“Many would agree that our permitting system could be improved,” Merkley said. “If the Senate is going to take up these questions in the future, it must be with a deliberative committee process and a robust, stand-alone floor debate that gives the American people, and especially those most impacted by this legislation, a full opportunity to weigh in.”

Kaine issued a statement shortly after the vote saying that “like so many Virginians, I’m relieved we defeated the attempt to greenlight the Mountain Valley Pipeline without normal administrative and judicial review. Now we can move on and fulfill our responsibility to fund the government.”

Virginia Sen. Mark Warner said in a statement that the U.S. “still need(s) to take sensible steps to reduce European dependence on Russian energy while maintaining an affordable and resilient supply here at home” and said he intends to continue work on reforms “that protect our national and economic security, but also respect concerns voiced by those communities most impacted by these projects.”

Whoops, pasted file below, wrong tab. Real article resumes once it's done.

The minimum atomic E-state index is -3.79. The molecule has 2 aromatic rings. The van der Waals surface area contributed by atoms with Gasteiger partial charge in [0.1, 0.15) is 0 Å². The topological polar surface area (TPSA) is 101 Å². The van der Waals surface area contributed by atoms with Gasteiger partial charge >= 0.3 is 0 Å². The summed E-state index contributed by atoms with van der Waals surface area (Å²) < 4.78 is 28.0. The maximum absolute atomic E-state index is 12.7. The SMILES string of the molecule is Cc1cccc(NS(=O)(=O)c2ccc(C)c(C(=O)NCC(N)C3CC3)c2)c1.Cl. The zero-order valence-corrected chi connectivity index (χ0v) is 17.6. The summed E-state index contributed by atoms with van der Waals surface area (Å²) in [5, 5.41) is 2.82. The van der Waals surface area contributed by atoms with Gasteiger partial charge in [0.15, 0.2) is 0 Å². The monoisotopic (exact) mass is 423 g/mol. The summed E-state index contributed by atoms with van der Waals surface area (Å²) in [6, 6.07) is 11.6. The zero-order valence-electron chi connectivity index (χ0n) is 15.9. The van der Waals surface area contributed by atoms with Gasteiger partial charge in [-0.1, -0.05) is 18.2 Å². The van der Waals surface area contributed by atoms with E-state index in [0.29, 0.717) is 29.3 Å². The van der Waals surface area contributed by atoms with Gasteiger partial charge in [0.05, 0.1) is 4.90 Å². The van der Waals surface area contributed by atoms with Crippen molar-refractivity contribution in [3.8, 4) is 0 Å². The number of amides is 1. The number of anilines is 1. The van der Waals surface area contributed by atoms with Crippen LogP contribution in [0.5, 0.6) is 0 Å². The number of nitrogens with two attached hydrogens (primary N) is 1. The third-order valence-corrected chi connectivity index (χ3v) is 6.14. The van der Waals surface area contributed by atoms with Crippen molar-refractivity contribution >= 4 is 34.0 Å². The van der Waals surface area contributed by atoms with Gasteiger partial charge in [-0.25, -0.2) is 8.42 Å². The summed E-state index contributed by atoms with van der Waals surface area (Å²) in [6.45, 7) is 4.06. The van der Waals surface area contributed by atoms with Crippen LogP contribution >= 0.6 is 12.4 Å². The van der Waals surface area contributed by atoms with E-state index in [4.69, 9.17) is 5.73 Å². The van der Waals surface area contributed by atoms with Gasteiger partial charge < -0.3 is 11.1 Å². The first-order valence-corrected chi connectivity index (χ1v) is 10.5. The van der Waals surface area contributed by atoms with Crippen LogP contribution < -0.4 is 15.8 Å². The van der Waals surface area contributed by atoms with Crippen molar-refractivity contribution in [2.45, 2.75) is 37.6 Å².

Kaine pipeline objections

Many lawmakers had urged the removal of Manchin’s permitting reform bill from the must-pass government funding package for weeks. Earlier this month, more than 70 progressive Democrats signed onto a letter that asked party leaders to keep Manchin’s bill out of the funding package that must become law before Oct. 1.

Kaine has repeatedly rebuked the bill, saying its requirement of approval for the Mountain Valley Pipeline “could open the door to serious abuse and even corruption.”

The 303-mile Mountain Valley Pipeline, which is intended to carry natural gas from the Marcellus shale fields of West Virginia to southern Virginia, has been a major point of contention in Virginia for years. Facing numerous court challenges from opponents, Mountain Valley has repeatedly lost federal approvals and remains unfinished, with most of the incomplete portions of the line lying in Virginia’s Giles, Craig and Montgomery counties.